aka Circle of Iron
Director – Richard Moore, Screenplay – Stanley Mann & Stirling Silliphant, Story – Stirling Silliphant, James Coburn & Bruce Lee, Producers – Sandy Howard & Paul Maslansky, Photography – Ronnie Taylor, Music – Bruce Smeaton, Mattes – Ray Caple, Makeup – Tom Smith & Mike Westmore, Production Design – Tambi Larsen. Production Company – Sandy Howard-Richard St Johns
Jeff Cooper (Cord), David Carradine (The Blind Man/Changsha/Monkey Man/Death), Erica Creer (Tara), Christopher Lee (Zetan), Eli Wallach (The Man in Oil), Anthony de Longis (Morthond), Roddy McDowall (White Robe)
A contest is held to find a warrior worthy to go on a quest to find the Book of Enlightenment, which purportedly holds all the wisdom in the world. All of the other warriors sent on the quest have so far have failed to return. After being disbarred from the contest, the warrior Cord determines to set out on his own. He passes beyond places no other warrior has been to face a journey filled with many bizarre and puzzling experiences.
The Silent Flute/Circle of Iron is a genuine oddity. It was a pet project of Bruce Lee who concocted it with actor James Coburn and Oscar-winning screenwriter Stirling Silliphant, known for genre films like Village of the Damned (1960), Charly (1968), an Oscar winner for In the Heat of the Night (1967) and a number of Irwin Allen films like The Poseidon Adventure (1972) and The Towering Inferno (1974). Following Bruce Lee’s death in 1975, Stirling Silliphant saw The Silent Flute through to production with David Carradine taking over the role that Lee had intended for himself.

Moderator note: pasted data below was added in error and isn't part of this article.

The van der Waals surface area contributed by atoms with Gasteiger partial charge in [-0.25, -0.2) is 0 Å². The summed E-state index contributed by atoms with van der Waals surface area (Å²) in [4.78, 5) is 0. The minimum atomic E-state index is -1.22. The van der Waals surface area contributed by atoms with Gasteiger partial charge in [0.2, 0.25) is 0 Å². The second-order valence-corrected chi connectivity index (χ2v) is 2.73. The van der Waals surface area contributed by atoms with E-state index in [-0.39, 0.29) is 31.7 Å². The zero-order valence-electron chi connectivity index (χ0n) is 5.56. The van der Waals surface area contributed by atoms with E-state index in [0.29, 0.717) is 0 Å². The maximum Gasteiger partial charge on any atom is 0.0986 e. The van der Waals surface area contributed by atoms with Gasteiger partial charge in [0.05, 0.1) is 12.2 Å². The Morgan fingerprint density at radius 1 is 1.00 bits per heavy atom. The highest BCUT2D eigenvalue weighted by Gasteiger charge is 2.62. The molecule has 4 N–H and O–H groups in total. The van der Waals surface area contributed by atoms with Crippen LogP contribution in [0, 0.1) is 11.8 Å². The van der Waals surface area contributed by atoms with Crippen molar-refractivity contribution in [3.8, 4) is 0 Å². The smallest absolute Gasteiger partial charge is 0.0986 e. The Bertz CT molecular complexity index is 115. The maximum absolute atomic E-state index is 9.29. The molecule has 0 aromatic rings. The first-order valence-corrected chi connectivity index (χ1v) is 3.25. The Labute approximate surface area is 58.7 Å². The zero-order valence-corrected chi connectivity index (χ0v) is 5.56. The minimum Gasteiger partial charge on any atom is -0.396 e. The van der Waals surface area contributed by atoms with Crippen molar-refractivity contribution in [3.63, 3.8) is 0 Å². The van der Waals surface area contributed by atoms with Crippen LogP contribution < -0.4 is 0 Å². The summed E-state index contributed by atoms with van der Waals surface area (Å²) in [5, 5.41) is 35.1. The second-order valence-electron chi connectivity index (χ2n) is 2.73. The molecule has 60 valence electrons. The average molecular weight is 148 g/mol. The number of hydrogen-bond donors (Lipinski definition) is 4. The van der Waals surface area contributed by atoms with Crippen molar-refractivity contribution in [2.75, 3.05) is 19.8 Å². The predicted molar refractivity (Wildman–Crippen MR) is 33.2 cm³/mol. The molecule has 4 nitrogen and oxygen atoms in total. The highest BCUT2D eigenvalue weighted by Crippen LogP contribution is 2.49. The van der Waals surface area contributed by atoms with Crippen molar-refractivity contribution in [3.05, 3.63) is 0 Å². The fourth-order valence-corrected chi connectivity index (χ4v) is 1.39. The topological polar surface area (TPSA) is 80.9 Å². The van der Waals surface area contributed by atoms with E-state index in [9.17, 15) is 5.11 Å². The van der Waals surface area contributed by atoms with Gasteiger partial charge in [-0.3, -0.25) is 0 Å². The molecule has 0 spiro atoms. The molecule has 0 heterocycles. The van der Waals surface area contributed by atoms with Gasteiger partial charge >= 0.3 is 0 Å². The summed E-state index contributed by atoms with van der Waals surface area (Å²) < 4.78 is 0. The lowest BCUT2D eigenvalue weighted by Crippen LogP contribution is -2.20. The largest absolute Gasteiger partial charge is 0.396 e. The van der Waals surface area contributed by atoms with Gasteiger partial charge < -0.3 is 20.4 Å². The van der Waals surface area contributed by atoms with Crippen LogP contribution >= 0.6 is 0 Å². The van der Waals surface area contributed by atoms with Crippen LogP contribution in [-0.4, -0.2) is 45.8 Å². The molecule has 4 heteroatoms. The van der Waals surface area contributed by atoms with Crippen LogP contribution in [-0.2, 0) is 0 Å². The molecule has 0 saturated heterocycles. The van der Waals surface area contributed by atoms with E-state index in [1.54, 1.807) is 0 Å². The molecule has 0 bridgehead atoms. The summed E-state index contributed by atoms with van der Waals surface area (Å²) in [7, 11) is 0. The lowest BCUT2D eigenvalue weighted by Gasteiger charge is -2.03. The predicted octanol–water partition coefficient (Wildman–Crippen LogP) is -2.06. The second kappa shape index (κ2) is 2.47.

The Silent Flute is a martial arts movie about the Zen philosophy behind the martial arts. (In video stores, it is usually placed in the Martial Arts section with the names of Bruce Lee and David Carradine prominently displayed – unsuspecting punters who pick it up must wonder what on Earth they have ended up with. It would have been even more bizarre if The Silent Flute had been made with Bruce Lee – the thought of 1970s audiences coming to watch this and expecting another Enter the Dragon (1973) is a highly amusing one).
One can see why The Silent Flute was a failure – mindedly, the tv series Kung Fu (1972-5), which David Carradine had come to fame in, was highly successful in espousing the philosophy behind the martial arts. Throughout, in the name of epigrammatic mysticism, one is treated to a parade of bizarre, presumably enlightening, visions. For example, while killing camels with karate chops, David Carradine waxes philosophically about what can be learned from the monkey that tries to bite one’s bottom. And then there is Eli Wallach who turns up as a man who has spent ten years in a barrel of oil trying to dissolve his penis because he has been too cowardly to cut it off. Dialogue is suitably inscrutable:
“Buddha once sat by a wall and when he arose he was enlightened.”
“Do you compare yourself to Buddha?”
“Only to the wall.”
There are times the film seems barely able to keep its tongue out of its cheek – like the pre-credits quote:
“Tie two birds together, even though they have four wings they cannot fly – The Blind Man.”
“On the other hand: A horse has no udders and a sow can’t whinny and up is down and sideways straight ahead – Cord.”
However, when the book that is supposed to hold all the wisdom in the world is unveiled as only a book of mirrors, the result is so absurd the film collapses into a colossal joke on the audience. No doubt Lee, Stirling Silliphant and James Coburn intended it seriously as a Zen comment on the human condition but to the contrary it seems like a bad joke played on the audience who have sat all the way through out of interest to find what the film construes enlightenment to be. The entire film is absolute tosh, which makes the calibre of some of the names attached to it – David Carradine, Bruce Lee, Christopher Lee, James Coburn, Roddy McDowall – all the more of a surprise.